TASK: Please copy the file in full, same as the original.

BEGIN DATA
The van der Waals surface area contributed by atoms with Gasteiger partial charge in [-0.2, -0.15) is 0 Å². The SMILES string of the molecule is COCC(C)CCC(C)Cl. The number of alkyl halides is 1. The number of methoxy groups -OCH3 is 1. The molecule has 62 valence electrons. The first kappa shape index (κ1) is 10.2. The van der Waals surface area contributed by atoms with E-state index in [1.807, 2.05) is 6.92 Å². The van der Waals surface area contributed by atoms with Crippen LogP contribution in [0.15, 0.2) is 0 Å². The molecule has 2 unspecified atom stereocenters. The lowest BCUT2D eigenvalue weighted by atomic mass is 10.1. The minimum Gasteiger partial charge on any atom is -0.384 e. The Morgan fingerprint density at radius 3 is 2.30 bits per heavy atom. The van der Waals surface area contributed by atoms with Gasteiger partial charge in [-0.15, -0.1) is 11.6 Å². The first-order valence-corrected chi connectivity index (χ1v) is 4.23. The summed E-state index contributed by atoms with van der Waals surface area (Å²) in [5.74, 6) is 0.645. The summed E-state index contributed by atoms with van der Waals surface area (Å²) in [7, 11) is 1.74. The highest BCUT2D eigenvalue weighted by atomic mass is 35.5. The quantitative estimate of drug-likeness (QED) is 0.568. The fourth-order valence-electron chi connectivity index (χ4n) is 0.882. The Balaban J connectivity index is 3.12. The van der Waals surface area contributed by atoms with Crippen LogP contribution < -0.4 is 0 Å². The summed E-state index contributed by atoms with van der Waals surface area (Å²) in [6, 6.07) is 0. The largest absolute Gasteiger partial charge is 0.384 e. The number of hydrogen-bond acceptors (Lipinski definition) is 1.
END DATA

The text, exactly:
The van der Waals surface area contributed by atoms with Gasteiger partial charge in [-0.2, -0.15) is 0 Å². The SMILES string of the molecule is COCC(C)CCC(C)Cl. The number of alkyl halides is 1. The number of methoxy groups -OCH3 is 1. The molecule has 62 valence electrons. The first kappa shape index (κ1) is 10.2. The van der Waals surface area contributed by atoms with E-state index in [1.807, 2.05) is 6.92 Å². The van der Waals surface area contributed by atoms with Crippen LogP contribution in [0.15, 0.2) is 0 Å². The molecule has 2 unspecified atom stereocenters. The lowest BCUT2D eigenvalue weighted by atomic mass is 10.1. The minimum Gasteiger partial charge on any atom is -0.384 e. The Morgan fingerprint density at radius 3 is 2.30 bits per heavy atom. The van der Waals surface area contributed by atoms with Gasteiger partial charge in [-0.15, -0.1) is 11.6 Å². The first-order valence-corrected chi connectivity index (χ1v) is 4.23. The summed E-state index contributed by atoms with van der Waals surface area (Å²) in [5.74, 6) is 0.645. The summed E-state index contributed by atoms with van der Waals surface area (Å²) in [7, 11) is 1.74. The highest BCUT2D eigenvalue weighted by atomic mass is 35.5. The quantitative estimate of drug-likeness (QED) is 0.568. The fourth-order valence-electron chi connectivity index (χ4n) is 0.882. The Balaban J connectivity index is 3.12. The van der Waals surface area contributed by atoms with Crippen LogP contribution < -0.4 is 0 Å². The summed E-state index contributed by atoms with van der Waals surface area (Å²) in [6, 6.07) is 0. The largest absolute Gasteiger partial charge is 0.384 e. The number of hydrogen-bond acceptors (Lipinski definition) is 1.